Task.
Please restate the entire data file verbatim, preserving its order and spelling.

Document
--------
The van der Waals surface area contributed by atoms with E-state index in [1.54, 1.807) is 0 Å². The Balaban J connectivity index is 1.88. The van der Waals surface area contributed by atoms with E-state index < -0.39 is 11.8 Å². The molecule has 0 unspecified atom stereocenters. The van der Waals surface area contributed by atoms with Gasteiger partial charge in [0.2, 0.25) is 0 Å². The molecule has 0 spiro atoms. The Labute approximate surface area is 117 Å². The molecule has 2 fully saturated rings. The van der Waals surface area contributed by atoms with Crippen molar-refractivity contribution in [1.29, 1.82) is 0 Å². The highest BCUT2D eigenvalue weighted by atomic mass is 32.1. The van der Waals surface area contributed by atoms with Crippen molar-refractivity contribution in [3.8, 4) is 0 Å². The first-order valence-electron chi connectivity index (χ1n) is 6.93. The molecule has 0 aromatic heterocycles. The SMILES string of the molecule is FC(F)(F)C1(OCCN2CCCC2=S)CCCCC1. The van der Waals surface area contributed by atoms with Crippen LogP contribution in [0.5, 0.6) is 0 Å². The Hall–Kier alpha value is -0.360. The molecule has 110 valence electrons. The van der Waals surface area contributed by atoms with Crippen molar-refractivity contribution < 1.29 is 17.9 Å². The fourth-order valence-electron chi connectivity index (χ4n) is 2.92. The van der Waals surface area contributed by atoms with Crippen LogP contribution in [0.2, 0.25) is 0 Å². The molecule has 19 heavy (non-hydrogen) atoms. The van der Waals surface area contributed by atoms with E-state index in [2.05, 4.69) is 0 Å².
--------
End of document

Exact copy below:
The van der Waals surface area contributed by atoms with E-state index in [1.54, 1.807) is 0 Å². The Balaban J connectivity index is 1.88. The van der Waals surface area contributed by atoms with E-state index < -0.39 is 11.8 Å². The molecule has 0 unspecified atom stereocenters. The van der Waals surface area contributed by atoms with Gasteiger partial charge in [0.2, 0.25) is 0 Å². The molecule has 0 spiro atoms. The Labute approximate surface area is 117 Å². The molecule has 2 fully saturated rings. The van der Waals surface area contributed by atoms with Crippen molar-refractivity contribution in [1.29, 1.82) is 0 Å². The highest BCUT2D eigenvalue weighted by atomic mass is 32.1. The van der Waals surface area contributed by atoms with Crippen molar-refractivity contribution in [3.8, 4) is 0 Å². The first-order valence-electron chi connectivity index (χ1n) is 6.93. The molecule has 0 aromatic heterocycles. The SMILES string of the molecule is FC(F)(F)C1(OCCN2CCCC2=S)CCCCC1. The van der Waals surface area contributed by atoms with Crippen LogP contribution in [0.5, 0.6) is 0 Å². The Hall–Kier alpha value is -0.360. The molecule has 110 valence electrons. The van der Waals surface area contributed by atoms with Crippen molar-refractivity contribution < 1.29 is 17.9 Å². The fourth-order valence-electron chi connectivity index (χ4n) is 2.92. The van der Waals surface area contributed by atoms with Crippen LogP contribution in [0.2, 0.25) is 0 Å². The molecule has 19 heavy (non-hydrogen) atoms. The van der Waals surface area contributed by atoms with E-state index in [2.05, 4.69) is 0 Å².